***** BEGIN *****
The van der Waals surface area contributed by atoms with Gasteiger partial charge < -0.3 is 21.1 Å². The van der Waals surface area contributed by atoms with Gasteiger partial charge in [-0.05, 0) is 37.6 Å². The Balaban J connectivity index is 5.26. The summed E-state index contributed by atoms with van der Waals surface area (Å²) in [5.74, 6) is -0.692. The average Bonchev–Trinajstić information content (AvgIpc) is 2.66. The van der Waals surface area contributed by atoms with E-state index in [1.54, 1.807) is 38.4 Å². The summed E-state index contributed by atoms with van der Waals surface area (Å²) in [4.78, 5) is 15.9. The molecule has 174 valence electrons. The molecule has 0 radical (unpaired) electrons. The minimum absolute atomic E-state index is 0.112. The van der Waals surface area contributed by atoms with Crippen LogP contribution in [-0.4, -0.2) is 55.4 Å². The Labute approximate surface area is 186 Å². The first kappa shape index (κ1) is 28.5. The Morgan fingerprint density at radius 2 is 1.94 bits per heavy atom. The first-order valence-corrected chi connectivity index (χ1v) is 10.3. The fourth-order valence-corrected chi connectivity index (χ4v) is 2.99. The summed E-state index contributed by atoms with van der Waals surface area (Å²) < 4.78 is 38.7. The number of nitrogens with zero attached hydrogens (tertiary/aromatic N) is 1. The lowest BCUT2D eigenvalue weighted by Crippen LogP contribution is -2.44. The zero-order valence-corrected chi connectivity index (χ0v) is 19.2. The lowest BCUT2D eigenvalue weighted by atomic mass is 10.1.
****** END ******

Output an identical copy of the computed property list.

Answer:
The van der Waals surface area contributed by atoms with Gasteiger partial charge < -0.3 is 21.1 Å². The van der Waals surface area contributed by atoms with Gasteiger partial charge in [-0.05, 0) is 37.6 Å². The Balaban J connectivity index is 5.26. The summed E-state index contributed by atoms with van der Waals surface area (Å²) in [5.74, 6) is -0.692. The average Bonchev–Trinajstić information content (AvgIpc) is 2.66. The van der Waals surface area contributed by atoms with E-state index in [1.54, 1.807) is 38.4 Å². The summed E-state index contributed by atoms with van der Waals surface area (Å²) in [4.78, 5) is 15.9. The molecule has 174 valence electrons. The molecule has 0 radical (unpaired) electrons. The minimum absolute atomic E-state index is 0.112. The van der Waals surface area contributed by atoms with Crippen LogP contribution in [-0.4, -0.2) is 55.4 Å². The Labute approximate surface area is 186 Å². The first kappa shape index (κ1) is 28.5. The Morgan fingerprint density at radius 2 is 1.94 bits per heavy atom. The first-order valence-corrected chi connectivity index (χ1v) is 10.3. The fourth-order valence-corrected chi connectivity index (χ4v) is 2.99. The summed E-state index contributed by atoms with van der Waals surface area (Å²) < 4.78 is 38.7. The number of nitrogens with zero attached hydrogens (tertiary/aromatic N) is 1. The lowest BCUT2D eigenvalue weighted by Crippen LogP contribution is -2.44. The zero-order valence-corrected chi connectivity index (χ0v) is 19.2. The lowest BCUT2D eigenvalue weighted by atomic mass is 10.1.